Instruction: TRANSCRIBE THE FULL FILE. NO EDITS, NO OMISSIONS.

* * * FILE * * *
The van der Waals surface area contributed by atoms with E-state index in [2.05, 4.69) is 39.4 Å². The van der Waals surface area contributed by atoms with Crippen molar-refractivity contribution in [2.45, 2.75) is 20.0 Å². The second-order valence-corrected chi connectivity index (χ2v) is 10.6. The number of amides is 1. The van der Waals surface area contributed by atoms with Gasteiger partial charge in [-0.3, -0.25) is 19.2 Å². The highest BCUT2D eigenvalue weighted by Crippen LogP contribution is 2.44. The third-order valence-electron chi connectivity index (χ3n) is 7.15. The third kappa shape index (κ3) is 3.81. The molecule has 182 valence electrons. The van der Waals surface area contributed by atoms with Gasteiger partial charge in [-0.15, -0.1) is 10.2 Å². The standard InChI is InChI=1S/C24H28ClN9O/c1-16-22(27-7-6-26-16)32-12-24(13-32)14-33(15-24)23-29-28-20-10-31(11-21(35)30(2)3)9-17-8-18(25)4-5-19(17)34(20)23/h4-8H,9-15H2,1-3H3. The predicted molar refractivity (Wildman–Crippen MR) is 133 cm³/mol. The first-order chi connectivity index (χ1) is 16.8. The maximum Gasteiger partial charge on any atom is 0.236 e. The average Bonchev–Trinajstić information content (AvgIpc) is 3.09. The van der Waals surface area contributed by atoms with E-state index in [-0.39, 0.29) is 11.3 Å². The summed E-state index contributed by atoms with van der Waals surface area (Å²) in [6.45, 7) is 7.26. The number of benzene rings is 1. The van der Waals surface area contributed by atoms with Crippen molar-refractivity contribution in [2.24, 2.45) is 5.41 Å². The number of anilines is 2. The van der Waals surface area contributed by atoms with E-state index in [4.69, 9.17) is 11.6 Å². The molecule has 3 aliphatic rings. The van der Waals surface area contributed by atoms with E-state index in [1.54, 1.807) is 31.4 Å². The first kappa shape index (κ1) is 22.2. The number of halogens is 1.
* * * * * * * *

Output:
The van der Waals surface area contributed by atoms with E-state index in [2.05, 4.69) is 39.4 Å². The van der Waals surface area contributed by atoms with Crippen molar-refractivity contribution in [2.45, 2.75) is 20.0 Å². The second-order valence-corrected chi connectivity index (χ2v) is 10.6. The number of amides is 1. The van der Waals surface area contributed by atoms with Gasteiger partial charge in [-0.3, -0.25) is 19.2 Å². The highest BCUT2D eigenvalue weighted by Crippen LogP contribution is 2.44. The third-order valence-electron chi connectivity index (χ3n) is 7.15. The third kappa shape index (κ3) is 3.81. The molecule has 182 valence electrons. The van der Waals surface area contributed by atoms with Gasteiger partial charge in [-0.15, -0.1) is 10.2 Å². The standard InChI is InChI=1S/C24H28ClN9O/c1-16-22(27-7-6-26-16)32-12-24(13-32)14-33(15-24)23-29-28-20-10-31(11-21(35)30(2)3)9-17-8-18(25)4-5-19(17)34(20)23/h4-8H,9-15H2,1-3H3. The predicted molar refractivity (Wildman–Crippen MR) is 133 cm³/mol. The first-order chi connectivity index (χ1) is 16.8. The maximum Gasteiger partial charge on any atom is 0.236 e. The average Bonchev–Trinajstić information content (AvgIpc) is 3.09. The van der Waals surface area contributed by atoms with E-state index in [-0.39, 0.29) is 11.3 Å². The summed E-state index contributed by atoms with van der Waals surface area (Å²) in [6.45, 7) is 7.26. The number of benzene rings is 1. The van der Waals surface area contributed by atoms with Crippen molar-refractivity contribution in [2.24, 2.45) is 5.41 Å². The number of anilines is 2. The van der Waals surface area contributed by atoms with E-state index in [4.69, 9.17) is 11.6 Å². The molecule has 3 aliphatic rings. The van der Waals surface area contributed by atoms with E-state index in [1.54, 1.807) is 31.4 Å². The first kappa shape index (κ1) is 22.2. The number of halogens is 1.